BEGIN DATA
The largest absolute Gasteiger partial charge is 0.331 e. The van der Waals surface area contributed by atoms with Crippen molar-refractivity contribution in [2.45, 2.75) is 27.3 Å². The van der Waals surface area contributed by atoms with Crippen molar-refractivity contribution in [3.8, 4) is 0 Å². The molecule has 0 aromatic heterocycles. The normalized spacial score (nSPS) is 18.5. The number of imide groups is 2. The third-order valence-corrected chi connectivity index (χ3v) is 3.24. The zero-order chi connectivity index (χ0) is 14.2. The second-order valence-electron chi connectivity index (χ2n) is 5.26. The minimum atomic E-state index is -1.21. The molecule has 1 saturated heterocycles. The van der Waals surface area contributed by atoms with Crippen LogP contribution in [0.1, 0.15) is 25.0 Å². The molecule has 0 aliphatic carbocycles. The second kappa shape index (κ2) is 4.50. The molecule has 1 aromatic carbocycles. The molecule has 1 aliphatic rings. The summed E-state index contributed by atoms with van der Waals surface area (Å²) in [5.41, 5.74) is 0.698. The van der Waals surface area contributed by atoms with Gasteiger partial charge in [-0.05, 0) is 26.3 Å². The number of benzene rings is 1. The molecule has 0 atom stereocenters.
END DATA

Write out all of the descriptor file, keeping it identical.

The largest absolute Gasteiger partial charge is 0.331 e. The van der Waals surface area contributed by atoms with Crippen molar-refractivity contribution in [2.45, 2.75) is 27.3 Å². The van der Waals surface area contributed by atoms with Crippen molar-refractivity contribution in [3.8, 4) is 0 Å². The molecule has 0 aromatic heterocycles. The normalized spacial score (nSPS) is 18.5. The number of imide groups is 2. The third-order valence-corrected chi connectivity index (χ3v) is 3.24. The zero-order chi connectivity index (χ0) is 14.2. The second-order valence-electron chi connectivity index (χ2n) is 5.26. The minimum atomic E-state index is -1.21. The molecule has 1 saturated heterocycles. The van der Waals surface area contributed by atoms with Crippen LogP contribution in [0.1, 0.15) is 25.0 Å². The molecule has 0 aliphatic carbocycles. The second kappa shape index (κ2) is 4.50. The molecule has 1 aromatic carbocycles. The molecule has 1 aliphatic rings. The summed E-state index contributed by atoms with van der Waals surface area (Å²) in [5.41, 5.74) is 0.698. The van der Waals surface area contributed by atoms with Gasteiger partial charge in [-0.05, 0) is 26.3 Å². The number of benzene rings is 1. The molecule has 0 atom stereocenters.